Credit Suisse fined £5.95 million for systems and controls failings On 25 October, the FSA published a press release announcing that it had fined Credit Suisse (UK) Limited (Credit Suisse) £5.95 million for systems and controls failings following sales by its private bank of structured capital at risk products (SCARPS).

Between 1 January 2007 and December 2009 customers of Credit Suisse invested in excess of £1 billion in SCARPS, which carry the considerable risk of the investor losing all or part of the initial capital put into the product. During a routine supervisory visit to the firm the FSA identified a number of serious failings in the systems and controls surrounding these sales including:

  • inadequacies in the systems and controls regarding assessing customers’ attitudes to risk
  • lack of reasonable care taken to evidence the suitability of SCARPS for the customers
  • a failure to ensure that staff took reasonable care when providing advice to customers
  • a failure to maintain satisfactory records in relation to the firm’s advice on SCARPS

As a result, the FSA started enforcement action against Credit Suisse and undertook further investigative work. The FSA concluded that, during the defined period, customers of Credit Suisse were exposed to an unacceptable level of risk of being sold a SCARP that was unsuitable for them.

Credit Suisse has since changed and improved its internal systems and controls to ensure that the advice it provides to its customers is suitable for their needs and circumstances. It has also promised to pay redress to any customer who may have suffered financially as a result of its failings. Tracey McDermott, acting Director of Enforcement and Financial Crime said, “We have seen all too frequently the consequences of financial services firms failing to implement proper systems and controls to ensure their customers invest in suitable products. A proper assessment of customers’ individual needs and circumstances is even more critical where firms are selling complex products like SCARPS.”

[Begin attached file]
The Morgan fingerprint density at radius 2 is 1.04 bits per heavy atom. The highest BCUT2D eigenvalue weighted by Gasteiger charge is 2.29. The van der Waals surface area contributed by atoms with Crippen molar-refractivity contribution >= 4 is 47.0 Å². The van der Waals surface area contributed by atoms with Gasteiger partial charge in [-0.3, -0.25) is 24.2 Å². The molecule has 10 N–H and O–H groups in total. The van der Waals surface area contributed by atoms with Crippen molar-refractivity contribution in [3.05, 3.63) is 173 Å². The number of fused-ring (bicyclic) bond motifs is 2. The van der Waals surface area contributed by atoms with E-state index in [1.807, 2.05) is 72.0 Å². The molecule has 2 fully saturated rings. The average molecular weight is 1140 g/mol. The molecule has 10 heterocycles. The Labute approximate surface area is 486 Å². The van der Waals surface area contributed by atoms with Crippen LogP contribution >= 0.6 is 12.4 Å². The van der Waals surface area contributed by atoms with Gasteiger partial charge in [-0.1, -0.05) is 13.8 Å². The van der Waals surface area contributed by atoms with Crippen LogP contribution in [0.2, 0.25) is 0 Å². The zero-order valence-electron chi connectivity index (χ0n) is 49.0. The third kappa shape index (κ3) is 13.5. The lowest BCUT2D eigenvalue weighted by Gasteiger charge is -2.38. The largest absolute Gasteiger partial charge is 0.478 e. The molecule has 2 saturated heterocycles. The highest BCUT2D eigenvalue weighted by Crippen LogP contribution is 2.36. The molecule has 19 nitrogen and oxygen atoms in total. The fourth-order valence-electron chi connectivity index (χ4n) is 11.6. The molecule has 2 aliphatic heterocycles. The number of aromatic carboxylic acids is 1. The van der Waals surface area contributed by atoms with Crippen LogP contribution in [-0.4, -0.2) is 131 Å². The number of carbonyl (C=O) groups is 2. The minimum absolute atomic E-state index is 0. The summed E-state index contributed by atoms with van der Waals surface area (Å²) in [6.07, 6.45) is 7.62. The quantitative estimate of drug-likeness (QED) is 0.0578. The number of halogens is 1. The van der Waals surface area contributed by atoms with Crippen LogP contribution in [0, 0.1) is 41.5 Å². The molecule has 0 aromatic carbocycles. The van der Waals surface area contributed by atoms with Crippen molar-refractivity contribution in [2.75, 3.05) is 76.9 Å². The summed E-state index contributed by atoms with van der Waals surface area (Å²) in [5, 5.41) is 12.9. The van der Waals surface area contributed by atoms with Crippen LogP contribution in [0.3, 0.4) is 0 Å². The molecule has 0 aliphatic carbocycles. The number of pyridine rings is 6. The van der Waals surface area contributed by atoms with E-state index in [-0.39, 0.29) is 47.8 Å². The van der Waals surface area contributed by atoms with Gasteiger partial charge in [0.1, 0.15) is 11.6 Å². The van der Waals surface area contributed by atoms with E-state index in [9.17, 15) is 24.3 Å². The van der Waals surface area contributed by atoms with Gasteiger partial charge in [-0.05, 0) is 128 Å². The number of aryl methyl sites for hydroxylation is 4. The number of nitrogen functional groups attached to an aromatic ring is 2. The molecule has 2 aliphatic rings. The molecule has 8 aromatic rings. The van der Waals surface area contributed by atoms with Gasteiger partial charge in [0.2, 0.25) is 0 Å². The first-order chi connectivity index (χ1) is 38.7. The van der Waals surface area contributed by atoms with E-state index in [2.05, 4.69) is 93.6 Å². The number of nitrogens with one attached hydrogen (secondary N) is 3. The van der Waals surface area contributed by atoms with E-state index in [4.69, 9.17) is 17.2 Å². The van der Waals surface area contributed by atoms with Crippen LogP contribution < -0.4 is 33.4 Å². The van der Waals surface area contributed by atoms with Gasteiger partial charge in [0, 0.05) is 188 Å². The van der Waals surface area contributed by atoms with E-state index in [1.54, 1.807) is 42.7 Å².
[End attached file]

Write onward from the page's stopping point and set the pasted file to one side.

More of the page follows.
Looking ahead: Financial Crime

On 26 October, the FSA published a speech given by Tracey McDermott, acting Director of Enforcement and Financial Crime at the FSA, on the main issues in relation to financial crime for the year ahead.

McDermott identified four “hot topics”:

  1. the impact of changing financial regulation to the FSA’s approach to tackling financial crime
  2. the FSA’s consultation on a new guide to financial crime
  3. feedback on the FSA’s thematic work in relation to antimoney laundering controls in banks
  4. enforcement

Responsibility for tackling financial crime will pass to the Financial Conduct Authority (FCA), once the new regulatory system is fully in place. McDermott explained that the FCA will build upon the work that has already been started by the FSA.

The FSA’s recent consultation on a new guide on financial crime, titled “Financial Crime: a guide for firms” has now closed and the FSA aims to set out its final policy on this by the end of 2011. The final guide will not contain rules but, rather, guidance intended to improve firms’ knowledge and understanding of how they can tackle financial crime.

Specifically in relation to enforcement action, McDermott discussed a number of recent insider dealing cases. She commented that these cases reflect the FSA’s crackdown on this type of financial crime and the enforcement action taken acts as a good deterrent to those who may also be considering exploiting their inside information. This ‘tougher’ approach to enforcement will continue under the FCA.

Useful links

Credit Suisse fined £5.95 million for systems and controls failings 11/087.shtml

Looking forward: Financial Crime /2011/0927_tm.shtml